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xcodeNewbie
Aug 14, 2011, 03:52 PM
I've been having trouble getting the following bit of code to work right:
for (Planet *aPlanet in planetArray) {
[aPlanet.makeShipTimer invalidate];
}
It always crashes when it runs this part. So I tried it like this:
for (Planet *aPlanet in planetArray) {
if ([aPlanet.makeShipTimer isValid]) [aPlanet.makeShipTimer invalidate];
}
And it still crashes. So I added an NSLog:
for (Planet *aPlanet in planetArray) {
if ([aPlanet.makeShipTimer isValid]) NSLog(@"Valid!");
}
And the NSLog shows up, which means that the timer is valid. Any idea what's going on?



jiminaus
Aug 14, 2011, 05:30 PM
My first thought is that the Planet objects have been deallocated. Run your program under Instruments using the zombies template.

isValid returning true doesn't contradict my theory. The behaviour of sending a message to a deallocated object is undefined.

isValid doesn't check if the timer is still allocated, it only checks if the timer is still capable of firing. This could be simply returning a BOOL ivar. That could be why your program doesn't crash at this point.

xcodeNewbie
Aug 14, 2011, 06:46 PM
Thanks for your reply, but I already ran an NSLog test that confirmed the planets still exist.

jiminaus
Aug 14, 2011, 09:21 PM
but I already ran an NSLog test that confirmed the planets still exist.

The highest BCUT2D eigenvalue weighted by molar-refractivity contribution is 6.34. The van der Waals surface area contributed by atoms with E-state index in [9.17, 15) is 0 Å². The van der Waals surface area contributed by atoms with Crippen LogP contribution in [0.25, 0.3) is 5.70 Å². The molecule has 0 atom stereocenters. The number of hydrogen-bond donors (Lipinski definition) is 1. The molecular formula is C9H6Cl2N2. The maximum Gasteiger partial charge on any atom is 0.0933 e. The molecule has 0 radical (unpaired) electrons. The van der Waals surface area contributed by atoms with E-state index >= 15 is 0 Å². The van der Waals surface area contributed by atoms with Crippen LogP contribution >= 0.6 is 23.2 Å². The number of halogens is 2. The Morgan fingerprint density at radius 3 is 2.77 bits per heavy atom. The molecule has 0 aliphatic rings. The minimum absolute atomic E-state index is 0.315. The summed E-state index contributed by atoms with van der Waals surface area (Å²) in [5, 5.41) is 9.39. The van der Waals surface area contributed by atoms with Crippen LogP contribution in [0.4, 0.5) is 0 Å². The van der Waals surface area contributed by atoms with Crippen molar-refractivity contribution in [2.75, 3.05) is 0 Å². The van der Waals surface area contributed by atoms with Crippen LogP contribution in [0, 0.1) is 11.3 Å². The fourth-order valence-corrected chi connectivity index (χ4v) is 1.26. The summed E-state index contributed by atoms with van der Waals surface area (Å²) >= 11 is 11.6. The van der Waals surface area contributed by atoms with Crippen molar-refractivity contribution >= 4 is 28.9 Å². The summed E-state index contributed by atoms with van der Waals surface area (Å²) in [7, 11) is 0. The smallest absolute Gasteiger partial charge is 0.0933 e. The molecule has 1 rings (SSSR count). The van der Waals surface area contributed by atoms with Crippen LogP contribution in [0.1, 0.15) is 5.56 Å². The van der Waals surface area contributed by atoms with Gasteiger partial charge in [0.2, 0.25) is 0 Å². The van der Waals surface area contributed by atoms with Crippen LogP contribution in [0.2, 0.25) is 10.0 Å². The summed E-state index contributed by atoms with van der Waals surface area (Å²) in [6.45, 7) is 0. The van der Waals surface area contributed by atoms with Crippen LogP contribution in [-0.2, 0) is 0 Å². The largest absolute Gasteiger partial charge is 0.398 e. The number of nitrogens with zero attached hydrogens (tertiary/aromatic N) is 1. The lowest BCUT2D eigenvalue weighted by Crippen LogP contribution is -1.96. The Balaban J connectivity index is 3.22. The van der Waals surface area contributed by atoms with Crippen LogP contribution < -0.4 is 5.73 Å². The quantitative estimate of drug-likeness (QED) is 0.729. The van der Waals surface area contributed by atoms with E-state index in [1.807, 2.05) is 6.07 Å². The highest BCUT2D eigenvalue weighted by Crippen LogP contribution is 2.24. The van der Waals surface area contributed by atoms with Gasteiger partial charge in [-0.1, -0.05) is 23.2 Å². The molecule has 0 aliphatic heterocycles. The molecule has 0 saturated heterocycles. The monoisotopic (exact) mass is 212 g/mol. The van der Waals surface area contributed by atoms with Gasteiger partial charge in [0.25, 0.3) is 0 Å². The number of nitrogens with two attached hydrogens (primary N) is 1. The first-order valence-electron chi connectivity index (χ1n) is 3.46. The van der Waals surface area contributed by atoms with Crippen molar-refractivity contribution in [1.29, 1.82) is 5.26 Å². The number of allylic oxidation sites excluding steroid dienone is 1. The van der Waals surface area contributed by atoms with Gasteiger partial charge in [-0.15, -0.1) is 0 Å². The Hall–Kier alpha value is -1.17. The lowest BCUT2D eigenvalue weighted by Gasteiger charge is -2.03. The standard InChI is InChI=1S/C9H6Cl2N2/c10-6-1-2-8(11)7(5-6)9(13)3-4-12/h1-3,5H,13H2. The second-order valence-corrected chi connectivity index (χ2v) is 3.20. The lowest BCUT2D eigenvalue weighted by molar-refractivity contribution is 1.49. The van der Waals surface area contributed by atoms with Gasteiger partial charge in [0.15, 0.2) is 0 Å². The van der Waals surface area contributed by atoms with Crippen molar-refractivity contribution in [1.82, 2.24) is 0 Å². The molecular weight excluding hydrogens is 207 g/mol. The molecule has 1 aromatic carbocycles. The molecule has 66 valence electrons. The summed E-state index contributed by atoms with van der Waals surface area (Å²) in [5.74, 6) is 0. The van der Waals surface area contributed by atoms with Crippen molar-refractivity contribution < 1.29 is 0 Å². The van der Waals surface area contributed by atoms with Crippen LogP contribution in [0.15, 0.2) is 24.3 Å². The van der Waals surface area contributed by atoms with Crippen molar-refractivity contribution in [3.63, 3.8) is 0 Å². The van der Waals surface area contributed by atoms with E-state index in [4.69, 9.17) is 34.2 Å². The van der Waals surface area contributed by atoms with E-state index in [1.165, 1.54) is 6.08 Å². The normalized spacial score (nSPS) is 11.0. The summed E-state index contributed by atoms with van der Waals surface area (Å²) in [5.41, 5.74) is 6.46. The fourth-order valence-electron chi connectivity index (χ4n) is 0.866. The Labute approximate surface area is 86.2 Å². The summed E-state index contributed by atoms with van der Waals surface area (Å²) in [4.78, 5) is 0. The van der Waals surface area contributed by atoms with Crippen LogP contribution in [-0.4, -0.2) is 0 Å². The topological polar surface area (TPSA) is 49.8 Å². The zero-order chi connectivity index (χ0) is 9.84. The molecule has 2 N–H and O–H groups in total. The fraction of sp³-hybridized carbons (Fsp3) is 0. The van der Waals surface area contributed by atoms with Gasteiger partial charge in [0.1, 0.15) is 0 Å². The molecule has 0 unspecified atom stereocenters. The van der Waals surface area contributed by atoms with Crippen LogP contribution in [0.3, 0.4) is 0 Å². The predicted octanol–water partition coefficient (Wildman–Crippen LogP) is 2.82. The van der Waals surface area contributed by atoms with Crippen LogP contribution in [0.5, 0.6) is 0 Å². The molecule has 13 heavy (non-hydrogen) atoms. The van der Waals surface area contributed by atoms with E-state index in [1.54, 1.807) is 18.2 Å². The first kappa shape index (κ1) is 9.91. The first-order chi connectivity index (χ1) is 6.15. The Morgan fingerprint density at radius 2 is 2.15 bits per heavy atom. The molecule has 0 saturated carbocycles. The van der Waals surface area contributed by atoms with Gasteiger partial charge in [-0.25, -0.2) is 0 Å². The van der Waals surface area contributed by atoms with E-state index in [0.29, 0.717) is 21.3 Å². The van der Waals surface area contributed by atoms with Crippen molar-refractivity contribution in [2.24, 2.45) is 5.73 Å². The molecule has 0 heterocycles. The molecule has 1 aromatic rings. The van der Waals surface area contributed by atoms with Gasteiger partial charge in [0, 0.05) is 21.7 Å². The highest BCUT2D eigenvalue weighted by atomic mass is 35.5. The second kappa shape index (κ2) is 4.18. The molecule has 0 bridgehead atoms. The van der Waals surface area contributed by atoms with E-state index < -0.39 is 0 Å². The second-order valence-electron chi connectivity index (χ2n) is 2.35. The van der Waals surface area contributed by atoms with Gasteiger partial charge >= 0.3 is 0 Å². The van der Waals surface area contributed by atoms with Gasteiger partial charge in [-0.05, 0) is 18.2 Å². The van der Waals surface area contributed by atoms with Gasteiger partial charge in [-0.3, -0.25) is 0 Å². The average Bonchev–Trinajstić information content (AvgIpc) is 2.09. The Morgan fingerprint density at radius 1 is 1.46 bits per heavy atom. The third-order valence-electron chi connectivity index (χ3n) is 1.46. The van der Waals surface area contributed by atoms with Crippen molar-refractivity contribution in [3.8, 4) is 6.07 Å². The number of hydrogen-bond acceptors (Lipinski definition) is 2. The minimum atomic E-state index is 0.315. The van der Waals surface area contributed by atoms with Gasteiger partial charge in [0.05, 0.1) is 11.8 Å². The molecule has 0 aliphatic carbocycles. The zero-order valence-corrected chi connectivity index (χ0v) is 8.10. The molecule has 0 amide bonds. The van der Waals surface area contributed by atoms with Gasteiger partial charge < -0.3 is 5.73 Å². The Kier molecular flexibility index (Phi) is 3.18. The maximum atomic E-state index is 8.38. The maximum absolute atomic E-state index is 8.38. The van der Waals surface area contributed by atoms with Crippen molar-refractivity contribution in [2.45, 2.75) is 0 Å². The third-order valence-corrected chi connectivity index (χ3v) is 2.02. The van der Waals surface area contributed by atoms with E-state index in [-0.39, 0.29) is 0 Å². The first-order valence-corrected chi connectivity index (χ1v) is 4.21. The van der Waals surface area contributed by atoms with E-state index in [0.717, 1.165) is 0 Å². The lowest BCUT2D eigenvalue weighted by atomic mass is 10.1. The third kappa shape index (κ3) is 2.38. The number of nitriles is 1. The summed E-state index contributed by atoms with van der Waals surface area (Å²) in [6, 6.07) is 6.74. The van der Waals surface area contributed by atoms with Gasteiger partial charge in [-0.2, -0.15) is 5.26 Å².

How did you do that? That NSLog code you posted above does not check whether the object exists.

RonC
Aug 14, 2011, 09:55 PM
I've been having trouble getting the following bit of code to work right:
for (Planet *aPlanet in planetArray) {
[aPlanet.makeShipTimer invalidate];
}
It always crashes when it runs this part. So I tried it like this:


A couple of thoughts:
When you say it crashes, what do you mean? Do you get a stack backtrace in the console output? Care to share?

Have you run it under the debugger, with a breakpoint on both the line within the for loop? You can re-write that code slightly to make debugging a little easier, something like:
for (Planet *aPlanet in planetArray) {
NSTimer *makeShipTimer = [aPlanet.makeShipTimer]; // guessing on type
[makeShipTimer invalidate];
}

You can set the breakpoint on the invalidate statement and see the result of the makeShipTimer call.

KoolStar
Aug 15, 2011, 04:47 AM
It also depends on what properties that the op declared in the header for the nstimer as well as if he is setting to nil anywhere after he invalidates the timer.